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"Bad" Writing

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If you can read Atlas Shrugged and still demand proof that Rand is a skillful writer, nothing that I can say is going to make any difference.

Being a good storyteller is different from being a good writer. In terms of plot, ideas and execution, Atlas Shrugged is superb. But the writing in some specifc passages of prose can be dull.

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That's incorrect.  It's sometimes (though not always) understood that a simile is a kind of metaphor.  But what you have here is neither simile nor metaphor.  You're just describing what something looks like.

As for rewriting the passages--I think your version Eddie is better than both Rand's and the one I suggested earlier in the thread, simply because it adds even more clarity with a more appropriate number of words (i.e. fewer) for the amount of detail that is conveyed.

Thanks for the vote of confidence, but we should also remember AisA’s contribution. I think your last point is very important, that the ability to convey greater detail and meaning in fewer words is the hallmark of a great writer.

As for whether “looked as if they were the fury of the wind made visible” is a description rather than a simile, I take your point, although I think it’s a rather fine one.

I agree that technically, a simile is a type of metaphor. What I had in mind with the above passage is that Rand is drawing a likeness between the sweeping of the branches and the “fury” of the wind. But wind is not literally furious, so this passage seems to be more a simile that a description.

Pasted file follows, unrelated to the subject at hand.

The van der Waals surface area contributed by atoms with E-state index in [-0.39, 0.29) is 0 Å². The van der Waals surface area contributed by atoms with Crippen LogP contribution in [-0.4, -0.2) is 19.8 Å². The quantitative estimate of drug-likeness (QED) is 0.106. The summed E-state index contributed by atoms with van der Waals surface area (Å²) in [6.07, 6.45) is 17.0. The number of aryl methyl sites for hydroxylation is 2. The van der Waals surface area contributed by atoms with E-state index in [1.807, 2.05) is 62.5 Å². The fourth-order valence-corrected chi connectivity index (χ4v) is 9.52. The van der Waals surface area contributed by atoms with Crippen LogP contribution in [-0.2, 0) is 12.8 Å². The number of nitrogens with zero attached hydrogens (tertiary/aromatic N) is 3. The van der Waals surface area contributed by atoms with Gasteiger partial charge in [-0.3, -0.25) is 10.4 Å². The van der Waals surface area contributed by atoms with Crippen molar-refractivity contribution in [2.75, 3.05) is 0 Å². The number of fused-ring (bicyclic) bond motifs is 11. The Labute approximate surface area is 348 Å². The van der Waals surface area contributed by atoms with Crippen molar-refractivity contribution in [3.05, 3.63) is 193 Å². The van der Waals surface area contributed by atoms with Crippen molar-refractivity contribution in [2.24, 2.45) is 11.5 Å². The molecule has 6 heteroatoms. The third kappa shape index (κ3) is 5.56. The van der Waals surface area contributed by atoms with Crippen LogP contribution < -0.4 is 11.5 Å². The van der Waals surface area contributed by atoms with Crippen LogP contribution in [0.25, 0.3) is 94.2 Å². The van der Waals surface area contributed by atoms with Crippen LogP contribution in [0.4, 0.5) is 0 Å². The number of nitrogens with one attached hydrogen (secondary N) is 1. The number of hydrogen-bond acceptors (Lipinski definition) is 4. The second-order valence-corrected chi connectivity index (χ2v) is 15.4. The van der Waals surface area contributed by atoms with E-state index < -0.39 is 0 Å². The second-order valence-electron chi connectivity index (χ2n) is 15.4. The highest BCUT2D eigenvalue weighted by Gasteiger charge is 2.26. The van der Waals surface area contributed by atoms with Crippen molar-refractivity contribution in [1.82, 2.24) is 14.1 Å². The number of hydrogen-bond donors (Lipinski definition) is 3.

But I don’t want to belabour the point, since it’s a minor one. And if Rand had been a more skilful writer, she would have come up with a less clumsy construction.


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Still, AisA, regardless of why Eddie is here, don't you think the rewritten version of the passage is superior to Rand's?

No, I don't.

Francisco looked silently out at the darkness. The fire of the mills was dying down. There was only a faint tinge of red left on the edge of the earth, just enough to outline the scraps of clouds ripped by the tortured battle of the storm in the sky. Dim shapes kept sweeping through space and vanishing, shapes which were branches, but looked as if they were the fury of the wind made visible.
Francisco looked out at the darkening plain. The fire of the mills was dying down. A faint tinge of red touched the edge of the earth, just enough to outline the scraps of clouds ripped by the storm. The wind howled. Branches swept and vanished.

I agree with Jennifer that the second version is clunky and journalistic. By removing the references to a tortured battle and the fury of the wind, it fails to suggest the danger of the storm. It is concrete-bound and naturalistic. Its image is closer to that of a camera than a consciousness.

It is quite clear why someone who considers the first passage "weak, superfluous, unremarkable, formless, oblivious, meandering, diluted and dull" -- but considers the second version "a sight crisper" -- would have difficulty with Atlas Shrugged.

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